LIRNEasia’s 3rd Disaster Risk Reduction Public Lecture: Beyond Tsunamis

Posted on June 26, 2012  /  0 Comments

LIRNEasia’s thinking, right along, has been, if one is prepared to appropriately warn of rapid onset tsunamis then they are quite ready for all-hazards. Then why did the already established warning centre fail on 2011 November 21. Preparation, Warning, and Response are three linked components of the Disaster Management life-cycle common to all-hazards. Development of systems for those three components in relation to tsunami warnings can be extended to all-hazard early warnings. Question is “how does one extend those capabilities to avoid missing deadly alarming events beyond tsunamis such as the 2011 November 21 Matara Mini Cyclone as well as reduce the false warnings?

Sri Lanka Disaster Management Centre’s Director General: Major General Gamini Hettiarachchi (Retired), inaugurated the lecture describing the to-date Sri Lanka tsunami warning system. It is essentially a network of communications links combined with human capacity to get a warning to the house holds. The system is equipped with multiple modes of communications and multiple redundant channels. He admits that the links to the last-mile are weak but they are working on fix them. As one option, the DMC is negotiating with Sri Lanka Telecom to set up a call campaign to phone each house with a short voice message. The DMC is also negotiating with Dialog Axiata to obtain a priority voice channel to overcome the inherent caller congestion during a crisis. Additionally, the DMC has a database of all coastal army, navy, and air force facilities then can relay the message to seek their support in evacuations.

The DMC developments with their new CISCO equipped call centre and Interactive Voice Response (IVR) system coincides with LIRNEasia’s recently completed pilot that used interactive voice-enabled Freedom Fone technology and Sahana Disaster Management System. The call centre with IVR and other DMC communications infrastructure can be extended to other national authorities. Thereby, those authorized authorities would have access to a common infrastructure to begin exchanging incident reports and alerting relevant members with respect to various hazard events. The shared infrastructure would be affordable for the nation opposed to each silo building their own dissemination system. Moreover, the DMC could generate some revenue to sustain their system by leasing parts of the infrastructure to other organizations.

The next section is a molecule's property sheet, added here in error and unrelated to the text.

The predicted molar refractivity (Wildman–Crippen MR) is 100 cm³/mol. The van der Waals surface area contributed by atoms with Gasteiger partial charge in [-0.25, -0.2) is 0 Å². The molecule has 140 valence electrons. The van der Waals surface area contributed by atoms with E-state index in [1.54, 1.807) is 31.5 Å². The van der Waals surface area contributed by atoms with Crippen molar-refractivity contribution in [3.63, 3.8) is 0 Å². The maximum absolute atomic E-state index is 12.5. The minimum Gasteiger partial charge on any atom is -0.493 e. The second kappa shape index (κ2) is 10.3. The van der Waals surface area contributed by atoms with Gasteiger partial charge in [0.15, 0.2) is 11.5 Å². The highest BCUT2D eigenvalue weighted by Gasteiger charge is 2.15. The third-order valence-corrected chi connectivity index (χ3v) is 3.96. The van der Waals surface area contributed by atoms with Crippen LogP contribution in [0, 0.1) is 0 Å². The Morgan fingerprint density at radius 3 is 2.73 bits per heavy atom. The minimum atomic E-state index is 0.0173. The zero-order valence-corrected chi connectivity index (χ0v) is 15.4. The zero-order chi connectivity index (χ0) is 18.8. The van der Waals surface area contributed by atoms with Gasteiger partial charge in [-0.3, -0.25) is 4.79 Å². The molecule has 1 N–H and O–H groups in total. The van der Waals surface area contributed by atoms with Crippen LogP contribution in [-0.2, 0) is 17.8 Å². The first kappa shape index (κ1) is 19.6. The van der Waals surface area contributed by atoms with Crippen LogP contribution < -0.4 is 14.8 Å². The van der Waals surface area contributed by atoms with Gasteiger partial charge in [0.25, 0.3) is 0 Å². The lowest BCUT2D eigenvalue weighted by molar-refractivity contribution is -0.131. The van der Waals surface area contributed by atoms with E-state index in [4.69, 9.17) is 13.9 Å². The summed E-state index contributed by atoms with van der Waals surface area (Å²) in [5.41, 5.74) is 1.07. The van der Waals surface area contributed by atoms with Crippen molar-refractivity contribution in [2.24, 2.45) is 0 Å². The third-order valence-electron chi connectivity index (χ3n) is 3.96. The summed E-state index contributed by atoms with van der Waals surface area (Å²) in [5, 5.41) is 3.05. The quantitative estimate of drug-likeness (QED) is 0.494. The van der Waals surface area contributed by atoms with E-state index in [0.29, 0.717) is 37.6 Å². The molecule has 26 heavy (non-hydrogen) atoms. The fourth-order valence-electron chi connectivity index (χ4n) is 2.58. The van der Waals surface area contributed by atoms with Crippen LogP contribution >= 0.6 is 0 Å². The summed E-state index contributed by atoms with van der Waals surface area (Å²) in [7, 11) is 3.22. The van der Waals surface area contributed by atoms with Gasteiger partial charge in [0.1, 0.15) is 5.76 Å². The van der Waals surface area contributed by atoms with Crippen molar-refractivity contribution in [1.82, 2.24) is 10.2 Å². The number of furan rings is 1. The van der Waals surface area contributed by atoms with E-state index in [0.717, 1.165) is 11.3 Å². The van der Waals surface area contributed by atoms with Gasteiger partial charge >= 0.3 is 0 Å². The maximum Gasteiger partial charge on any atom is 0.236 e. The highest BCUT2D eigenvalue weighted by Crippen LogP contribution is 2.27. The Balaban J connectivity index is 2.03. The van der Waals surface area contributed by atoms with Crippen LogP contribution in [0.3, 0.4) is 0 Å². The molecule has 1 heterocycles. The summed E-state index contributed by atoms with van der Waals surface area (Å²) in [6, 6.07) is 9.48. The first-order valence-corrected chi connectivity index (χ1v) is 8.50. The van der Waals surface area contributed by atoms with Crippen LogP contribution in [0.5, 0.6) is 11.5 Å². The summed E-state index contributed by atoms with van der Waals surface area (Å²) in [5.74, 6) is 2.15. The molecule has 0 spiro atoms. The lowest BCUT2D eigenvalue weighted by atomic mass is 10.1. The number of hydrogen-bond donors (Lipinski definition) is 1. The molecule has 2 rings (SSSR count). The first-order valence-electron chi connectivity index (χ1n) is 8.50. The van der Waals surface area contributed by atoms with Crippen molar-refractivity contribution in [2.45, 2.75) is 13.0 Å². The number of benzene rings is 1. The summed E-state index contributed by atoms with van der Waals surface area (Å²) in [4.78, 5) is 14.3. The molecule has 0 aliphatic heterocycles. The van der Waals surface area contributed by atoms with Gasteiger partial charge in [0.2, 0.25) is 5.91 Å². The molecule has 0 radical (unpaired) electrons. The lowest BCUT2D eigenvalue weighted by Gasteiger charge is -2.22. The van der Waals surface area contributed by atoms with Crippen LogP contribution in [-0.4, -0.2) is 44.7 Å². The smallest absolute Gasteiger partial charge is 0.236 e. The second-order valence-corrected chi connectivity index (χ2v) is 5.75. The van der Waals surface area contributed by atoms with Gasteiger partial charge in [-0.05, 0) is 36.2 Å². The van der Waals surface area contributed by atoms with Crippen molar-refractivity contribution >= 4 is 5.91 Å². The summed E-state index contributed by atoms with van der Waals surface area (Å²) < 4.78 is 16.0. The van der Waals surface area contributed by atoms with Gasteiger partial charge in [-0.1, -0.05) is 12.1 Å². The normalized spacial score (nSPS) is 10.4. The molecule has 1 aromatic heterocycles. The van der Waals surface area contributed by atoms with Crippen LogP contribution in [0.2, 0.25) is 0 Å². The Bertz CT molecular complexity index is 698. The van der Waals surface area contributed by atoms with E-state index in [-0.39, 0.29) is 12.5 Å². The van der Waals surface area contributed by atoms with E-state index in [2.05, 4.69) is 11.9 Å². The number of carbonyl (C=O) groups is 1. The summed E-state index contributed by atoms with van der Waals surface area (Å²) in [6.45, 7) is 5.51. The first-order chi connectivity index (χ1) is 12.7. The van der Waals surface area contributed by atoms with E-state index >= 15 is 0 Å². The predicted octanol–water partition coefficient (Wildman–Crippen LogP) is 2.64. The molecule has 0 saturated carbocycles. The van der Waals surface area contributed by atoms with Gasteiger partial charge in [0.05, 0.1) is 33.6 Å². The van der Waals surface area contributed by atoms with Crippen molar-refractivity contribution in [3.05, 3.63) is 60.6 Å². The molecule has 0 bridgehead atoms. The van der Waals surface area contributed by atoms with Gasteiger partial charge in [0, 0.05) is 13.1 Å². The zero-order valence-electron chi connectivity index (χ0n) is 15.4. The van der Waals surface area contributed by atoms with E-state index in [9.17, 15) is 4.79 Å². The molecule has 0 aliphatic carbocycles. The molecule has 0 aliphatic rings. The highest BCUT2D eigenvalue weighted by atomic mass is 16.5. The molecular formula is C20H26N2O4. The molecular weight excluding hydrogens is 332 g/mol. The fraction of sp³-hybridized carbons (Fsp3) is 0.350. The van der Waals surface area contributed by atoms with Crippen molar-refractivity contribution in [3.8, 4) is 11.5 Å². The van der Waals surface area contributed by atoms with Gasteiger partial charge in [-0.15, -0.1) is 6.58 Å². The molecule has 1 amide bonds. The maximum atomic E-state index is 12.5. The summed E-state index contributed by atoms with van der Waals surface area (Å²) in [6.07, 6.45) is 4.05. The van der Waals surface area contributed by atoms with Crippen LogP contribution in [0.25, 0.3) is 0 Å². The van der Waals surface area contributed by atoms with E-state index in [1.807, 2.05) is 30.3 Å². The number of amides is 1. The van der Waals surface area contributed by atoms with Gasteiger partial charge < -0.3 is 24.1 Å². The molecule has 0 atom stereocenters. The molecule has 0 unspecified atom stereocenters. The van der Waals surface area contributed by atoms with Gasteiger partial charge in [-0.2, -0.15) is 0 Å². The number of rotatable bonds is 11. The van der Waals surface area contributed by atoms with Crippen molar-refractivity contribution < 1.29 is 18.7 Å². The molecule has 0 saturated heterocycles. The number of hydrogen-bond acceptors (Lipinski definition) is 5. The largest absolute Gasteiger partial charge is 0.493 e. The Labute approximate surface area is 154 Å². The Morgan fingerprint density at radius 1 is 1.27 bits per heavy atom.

The main talk: “making emergency communication effective” complemented the inauguration speech on the Sri Lankan tsunami warning system. The main talk’ highlight was on a way for the DMC to play a key role in all-hazards emergency communication and coordination beyond tsunamis. The DMC has positioned themselves as the National authority in charge of risk information dissemination. One challenge is bringing all emergency management agencies (or stakeholders) such as Health, Irrigation, Meteorology, Agriculture, so on and so forth under the same hood. All agencies should accept, not just on paper but morally, that the DMC should take lead in facilitating all-hazard all-media disseminations.

The organizational social complexities of getting agencies to agree and managing them can be overwhelming. They can be overcome with the DMC offering, all emergency management agencies, a common ICT-enabled platform to manage all-hazards all-media alerting and reporting. It’s a win win situation for the DMC with the DMC diluting some of the responsibility by allowing other agencies to utilize the DMC communications infrastructure in issuing warnings within their turf. It has been proven in many cases that such an integrated common platform approach can help break the silos and foster lateral information share between organizations for improved emergency coordination.